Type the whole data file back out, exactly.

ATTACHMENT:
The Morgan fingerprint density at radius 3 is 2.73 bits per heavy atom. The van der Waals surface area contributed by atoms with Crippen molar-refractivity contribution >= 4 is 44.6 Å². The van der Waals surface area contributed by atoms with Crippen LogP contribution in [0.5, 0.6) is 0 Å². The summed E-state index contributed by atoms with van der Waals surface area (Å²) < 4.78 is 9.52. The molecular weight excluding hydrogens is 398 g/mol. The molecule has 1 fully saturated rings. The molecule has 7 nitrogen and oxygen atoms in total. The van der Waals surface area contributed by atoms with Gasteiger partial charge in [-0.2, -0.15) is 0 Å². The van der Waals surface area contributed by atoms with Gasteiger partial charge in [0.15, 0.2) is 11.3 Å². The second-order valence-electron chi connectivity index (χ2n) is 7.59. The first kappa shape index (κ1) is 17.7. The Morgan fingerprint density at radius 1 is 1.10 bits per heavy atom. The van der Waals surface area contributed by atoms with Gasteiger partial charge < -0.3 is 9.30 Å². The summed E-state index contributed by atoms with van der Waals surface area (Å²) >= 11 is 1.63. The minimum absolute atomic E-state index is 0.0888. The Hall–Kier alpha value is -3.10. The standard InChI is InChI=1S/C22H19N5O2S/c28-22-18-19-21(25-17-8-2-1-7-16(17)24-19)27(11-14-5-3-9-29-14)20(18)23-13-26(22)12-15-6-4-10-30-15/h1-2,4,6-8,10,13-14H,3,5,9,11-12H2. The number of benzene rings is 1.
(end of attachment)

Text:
The Morgan fingerprint density at radius 3 is 2.73 bits per heavy atom. The van der Waals surface area contributed by atoms with Crippen molar-refractivity contribution >= 4 is 44.6 Å². The van der Waals surface area contributed by atoms with Crippen LogP contribution in [0.5, 0.6) is 0 Å². The summed E-state index contributed by atoms with van der Waals surface area (Å²) < 4.78 is 9.52. The molecular weight excluding hydrogens is 398 g/mol. The molecule has 1 fully saturated rings. The molecule has 7 nitrogen and oxygen atoms in total. The van der Waals surface area contributed by atoms with Gasteiger partial charge in [-0.2, -0.15) is 0 Å². The van der Waals surface area contributed by atoms with Gasteiger partial charge in [0.15, 0.2) is 11.3 Å². The second-order valence-electron chi connectivity index (χ2n) is 7.59. The first kappa shape index (κ1) is 17.7. The Morgan fingerprint density at radius 1 is 1.10 bits per heavy atom. The van der Waals surface area contributed by atoms with Gasteiger partial charge < -0.3 is 9.30 Å². The summed E-state index contributed by atoms with van der Waals surface area (Å²) >= 11 is 1.63. The minimum absolute atomic E-state index is 0.0888. The Hall–Kier alpha value is -3.10. The standard InChI is InChI=1S/C22H19N5O2S/c28-22-18-19-21(25-17-8-2-1-7-16(17)24-19)27(11-14-5-3-9-29-14)20(18)23-13-26(22)12-15-6-4-10-30-15/h1-2,4,6-8,10,13-14H,3,5,9,11-12H2. The number of benzene rings is 1.